Advice on Church Music Composition from John A. Behnke

Dr. John A. Behnke is a frequent handbell clinician, festival director, and organ recitalist. He enjoys composing and arranging, and he has 450+ handbell, choral, and organ compositions in print with nineteen different publishers in the United States, Germany, and Taiwan. Behnke’s relationship with Concordia Publishing House started in 1994, and he has since composed more than 200 of those pieces with CPH. In honor of his 70th birthday, we asked John to share some words of wisdom and key lessons he has learned throughout his career.

The Creative Process

When asked where he draws inspiration for his music, John shared, “I walk every day, and most of the time it is during that hour walk. I think, ‘Can I still hear that idea?’ If I still hear it, then that’s a good thing because maybe someone else will have it in their head for a while too. If I don’t hear it again or I can’t sing it back to myself later, then maybe it’s not the best, and it gets thrown away. The hardest thing to decide is which idea is best and to stay with that idea for as long as possible. I keep trying to expand the tonal palette, and even kind of push the boundaries a little bit with church music and the traditional way sometimes. I’ll use wind chimes with the organ, and I’ll use percussion. I ask myself, ‘Can I actually expand with resources that are pretty easy to work with or worship leaders would have around and make a connection with the listener?’ I try to be intentionally different.”

Regardless of where he draws his inspiration, John is always thinking about the people on the other side—the one playing the music he writes and the one listening to it. “If it doesn’t speak to me, or seems like it’s not unique or creative, then I just know that’s not going to work. So I write what’s meaningful to me. Then I’m amazed, honestly, that other people like it and want to use it for worship. If it enhances their worship, I feel like I’m there praising God with them, that we are doing this together. Yes, I provide the paper and the spots on the paper, but they’re providing the voices, and we’re all doing it together.”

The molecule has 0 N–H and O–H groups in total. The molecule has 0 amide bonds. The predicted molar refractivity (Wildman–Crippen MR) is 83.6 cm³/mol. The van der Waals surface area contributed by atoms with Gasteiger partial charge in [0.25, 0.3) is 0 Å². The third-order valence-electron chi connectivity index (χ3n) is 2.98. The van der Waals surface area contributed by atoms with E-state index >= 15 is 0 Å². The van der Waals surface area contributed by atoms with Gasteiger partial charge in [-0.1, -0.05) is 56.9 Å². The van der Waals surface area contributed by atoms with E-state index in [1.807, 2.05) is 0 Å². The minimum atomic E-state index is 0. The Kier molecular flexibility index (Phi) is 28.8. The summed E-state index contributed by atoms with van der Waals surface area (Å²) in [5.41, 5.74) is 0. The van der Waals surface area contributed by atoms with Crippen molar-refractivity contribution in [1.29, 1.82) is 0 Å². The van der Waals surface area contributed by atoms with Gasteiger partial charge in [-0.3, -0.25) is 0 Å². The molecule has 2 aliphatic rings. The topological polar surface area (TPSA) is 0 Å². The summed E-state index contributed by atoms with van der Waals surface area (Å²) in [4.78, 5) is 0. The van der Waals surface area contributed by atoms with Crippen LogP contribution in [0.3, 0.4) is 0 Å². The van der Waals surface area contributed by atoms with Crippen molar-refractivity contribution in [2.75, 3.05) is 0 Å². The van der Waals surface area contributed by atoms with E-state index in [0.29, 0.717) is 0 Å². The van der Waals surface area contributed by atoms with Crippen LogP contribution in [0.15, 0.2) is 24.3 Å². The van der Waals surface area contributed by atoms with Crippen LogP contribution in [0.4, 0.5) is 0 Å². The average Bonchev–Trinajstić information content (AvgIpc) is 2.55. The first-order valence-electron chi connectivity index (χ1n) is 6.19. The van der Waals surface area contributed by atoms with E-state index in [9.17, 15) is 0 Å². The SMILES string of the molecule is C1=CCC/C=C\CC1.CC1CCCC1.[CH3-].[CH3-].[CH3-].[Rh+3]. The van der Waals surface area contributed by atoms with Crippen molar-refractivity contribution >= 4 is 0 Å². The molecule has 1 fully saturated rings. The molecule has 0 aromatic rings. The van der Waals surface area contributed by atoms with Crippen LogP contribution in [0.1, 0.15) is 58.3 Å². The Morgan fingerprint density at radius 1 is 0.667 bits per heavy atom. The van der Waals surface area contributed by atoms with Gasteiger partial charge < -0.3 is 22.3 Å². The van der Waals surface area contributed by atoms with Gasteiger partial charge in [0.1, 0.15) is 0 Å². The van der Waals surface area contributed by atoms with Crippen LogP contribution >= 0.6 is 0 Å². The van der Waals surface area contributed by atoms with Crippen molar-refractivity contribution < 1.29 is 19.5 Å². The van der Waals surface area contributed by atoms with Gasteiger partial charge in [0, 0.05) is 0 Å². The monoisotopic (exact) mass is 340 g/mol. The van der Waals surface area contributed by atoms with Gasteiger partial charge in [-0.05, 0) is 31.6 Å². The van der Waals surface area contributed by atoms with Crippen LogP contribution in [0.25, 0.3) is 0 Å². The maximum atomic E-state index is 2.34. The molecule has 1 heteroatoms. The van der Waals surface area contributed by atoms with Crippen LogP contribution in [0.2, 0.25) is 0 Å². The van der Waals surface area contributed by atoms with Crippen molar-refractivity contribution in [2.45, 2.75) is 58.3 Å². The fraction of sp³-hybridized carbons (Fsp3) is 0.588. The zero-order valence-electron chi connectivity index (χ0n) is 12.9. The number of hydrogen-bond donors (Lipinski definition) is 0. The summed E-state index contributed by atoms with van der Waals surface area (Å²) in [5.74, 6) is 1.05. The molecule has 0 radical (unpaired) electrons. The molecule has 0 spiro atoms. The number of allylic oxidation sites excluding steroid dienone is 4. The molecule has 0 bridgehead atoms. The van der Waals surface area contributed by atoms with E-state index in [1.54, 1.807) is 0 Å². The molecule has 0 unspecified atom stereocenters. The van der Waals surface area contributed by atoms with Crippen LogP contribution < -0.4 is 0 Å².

His Feelings about His Own Music

John has written so many pieces, and we asked him if there were any that he preferred to write. John shared, “I love them all. I love every variety of the bells and organ—[hand]bells and choir, the choir and organ.” When asked if he had any favorites within his own work, John was proud to say, “They’re all my children. I mean, how do you like one over another? The one I’m working on right now is the one that sticks with me and stays with me. And it’s a blessing and a curse in the sense that when I first start to work on something, that tune or the idea just sticks and sticks. Sometimes when I'm trying to go to sleep at night, I keep hearing that thing over and over again—an earworm that is painful at times until I finally finish the project. Then I can finally start to move on to the next one. But I’m a dweller, so I kind of dwell with an idea for a long time until I really think that it’s worthwhile.”

Advice for …

We asked Behnke, with his wide breadth of experience, to share some words of encouragement and advice for young musicians and worship leaders. Here are some of his insights from his career and suggested ways to get involved through your love of music. 

Young Worshipers: 

“Join a church choir, get involved, sing your praises to the Lord. If you can sing in a football stadium, you can sing in a church. Singing in a choir is a wonderful thing; you get to know those people around you. It’s a ministry all in itself.”

Worship Leaders

“You’ve got to get your feet wet. It’s one thing to be in a classroom, and it’s another thing to be in front of your choir members or to play the organ on a Sunday-to-Sunday basis. Ask yourself, ‘What do I really like to do? What’s my passion?’ Then just keep working on it. Keep growing. Keep trying to take some lessons. Keep attending concerts and listening. Keep growing on your own. It’s not where you are at age 21. It’s where you are at age 65 or 70 or 90. It’s a lifelong pursuit. It’s a lifelong service. It’s not just today—just keep working at it and do what you love. Even now I’m still learning; I’m still trying to grow a little bit.”

Order John A. Behnke's essential organ collection, compiled in honor of his birthday, by clicking the button below. 

Order the 20 Preludes



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